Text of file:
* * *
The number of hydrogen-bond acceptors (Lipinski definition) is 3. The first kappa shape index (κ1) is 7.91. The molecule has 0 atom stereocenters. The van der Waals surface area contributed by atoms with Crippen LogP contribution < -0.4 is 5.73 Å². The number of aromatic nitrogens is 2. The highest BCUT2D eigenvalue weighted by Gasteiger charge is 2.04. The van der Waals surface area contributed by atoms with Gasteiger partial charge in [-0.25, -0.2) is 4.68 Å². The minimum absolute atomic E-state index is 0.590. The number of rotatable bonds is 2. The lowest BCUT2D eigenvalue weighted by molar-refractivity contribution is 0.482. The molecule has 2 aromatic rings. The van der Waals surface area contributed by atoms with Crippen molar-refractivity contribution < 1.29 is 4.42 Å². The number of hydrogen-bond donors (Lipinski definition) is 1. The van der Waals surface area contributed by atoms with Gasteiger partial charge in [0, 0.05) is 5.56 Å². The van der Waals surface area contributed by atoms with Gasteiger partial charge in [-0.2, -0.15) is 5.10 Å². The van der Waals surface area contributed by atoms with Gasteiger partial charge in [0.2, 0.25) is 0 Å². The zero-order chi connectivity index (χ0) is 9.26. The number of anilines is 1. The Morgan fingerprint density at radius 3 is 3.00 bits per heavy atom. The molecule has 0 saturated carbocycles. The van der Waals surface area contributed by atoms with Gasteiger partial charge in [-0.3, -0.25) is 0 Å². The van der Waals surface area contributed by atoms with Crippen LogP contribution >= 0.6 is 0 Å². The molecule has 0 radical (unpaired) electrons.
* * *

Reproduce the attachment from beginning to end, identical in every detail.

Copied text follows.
The number of hydrogen-bond acceptors (Lipinski definition) is 3. The first kappa shape index (κ1) is 7.91. The molecule has 0 atom stereocenters. The van der Waals surface area contributed by atoms with Crippen LogP contribution < -0.4 is 5.73 Å². The number of aromatic nitrogens is 2. The highest BCUT2D eigenvalue weighted by Gasteiger charge is 2.04. The van der Waals surface area contributed by atoms with Gasteiger partial charge in [-0.25, -0.2) is 4.68 Å². The minimum absolute atomic E-state index is 0.590. The number of rotatable bonds is 2. The lowest BCUT2D eigenvalue weighted by molar-refractivity contribution is 0.482. The molecule has 2 aromatic rings. The van der Waals surface area contributed by atoms with Crippen molar-refractivity contribution < 1.29 is 4.42 Å². The number of hydrogen-bond donors (Lipinski definition) is 1. The van der Waals surface area contributed by atoms with Gasteiger partial charge in [0, 0.05) is 5.56 Å². The van der Waals surface area contributed by atoms with Gasteiger partial charge in [-0.2, -0.15) is 5.10 Å². The van der Waals surface area contributed by atoms with Gasteiger partial charge in [0.2, 0.25) is 0 Å². The zero-order chi connectivity index (χ0) is 9.26. The number of anilines is 1. The Morgan fingerprint density at radius 3 is 3.00 bits per heavy atom. The molecule has 0 saturated carbocycles. The van der Waals surface area contributed by atoms with Gasteiger partial charge in [-0.3, -0.25) is 0 Å². The van der Waals surface area contributed by atoms with Crippen LogP contribution >= 0.6 is 0 Å². The molecule has 0 radical (unpaired) electrons.